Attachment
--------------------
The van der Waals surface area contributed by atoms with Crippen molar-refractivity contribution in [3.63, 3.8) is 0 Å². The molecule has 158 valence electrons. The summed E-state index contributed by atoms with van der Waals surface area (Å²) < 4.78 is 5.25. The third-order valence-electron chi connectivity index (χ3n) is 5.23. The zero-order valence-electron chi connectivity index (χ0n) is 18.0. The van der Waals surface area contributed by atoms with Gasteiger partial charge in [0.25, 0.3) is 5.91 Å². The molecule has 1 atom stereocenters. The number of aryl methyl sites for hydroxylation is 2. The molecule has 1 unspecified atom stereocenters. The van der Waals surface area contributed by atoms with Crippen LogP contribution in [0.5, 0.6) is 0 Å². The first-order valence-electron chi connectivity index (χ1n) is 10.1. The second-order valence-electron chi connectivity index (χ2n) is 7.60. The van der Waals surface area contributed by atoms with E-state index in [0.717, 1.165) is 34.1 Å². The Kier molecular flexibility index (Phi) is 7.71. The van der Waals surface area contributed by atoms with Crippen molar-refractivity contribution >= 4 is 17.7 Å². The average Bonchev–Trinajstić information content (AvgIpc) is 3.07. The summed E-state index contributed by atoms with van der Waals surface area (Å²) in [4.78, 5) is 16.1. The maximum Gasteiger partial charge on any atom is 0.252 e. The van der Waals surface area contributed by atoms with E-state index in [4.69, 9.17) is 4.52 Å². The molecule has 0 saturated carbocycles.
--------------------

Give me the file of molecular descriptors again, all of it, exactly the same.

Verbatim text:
The van der Waals surface area contributed by atoms with Crippen molar-refractivity contribution in [3.63, 3.8) is 0 Å². The molecule has 158 valence electrons. The summed E-state index contributed by atoms with van der Waals surface area (Å²) < 4.78 is 5.25. The third-order valence-electron chi connectivity index (χ3n) is 5.23. The zero-order valence-electron chi connectivity index (χ0n) is 18.0. The van der Waals surface area contributed by atoms with Gasteiger partial charge in [0.25, 0.3) is 5.91 Å². The molecule has 1 atom stereocenters. The number of aryl methyl sites for hydroxylation is 2. The molecule has 1 unspecified atom stereocenters. The van der Waals surface area contributed by atoms with Crippen LogP contribution in [0.5, 0.6) is 0 Å². The first-order valence-electron chi connectivity index (χ1n) is 10.1. The second-order valence-electron chi connectivity index (χ2n) is 7.60. The van der Waals surface area contributed by atoms with E-state index in [0.717, 1.165) is 34.1 Å². The Kier molecular flexibility index (Phi) is 7.71. The van der Waals surface area contributed by atoms with Crippen molar-refractivity contribution >= 4 is 17.7 Å². The average Bonchev–Trinajstić information content (AvgIpc) is 3.07. The summed E-state index contributed by atoms with van der Waals surface area (Å²) in [4.78, 5) is 16.1. The maximum Gasteiger partial charge on any atom is 0.252 e. The van der Waals surface area contributed by atoms with E-state index in [4.69, 9.17) is 4.52 Å². The molecule has 0 saturated carbocycles.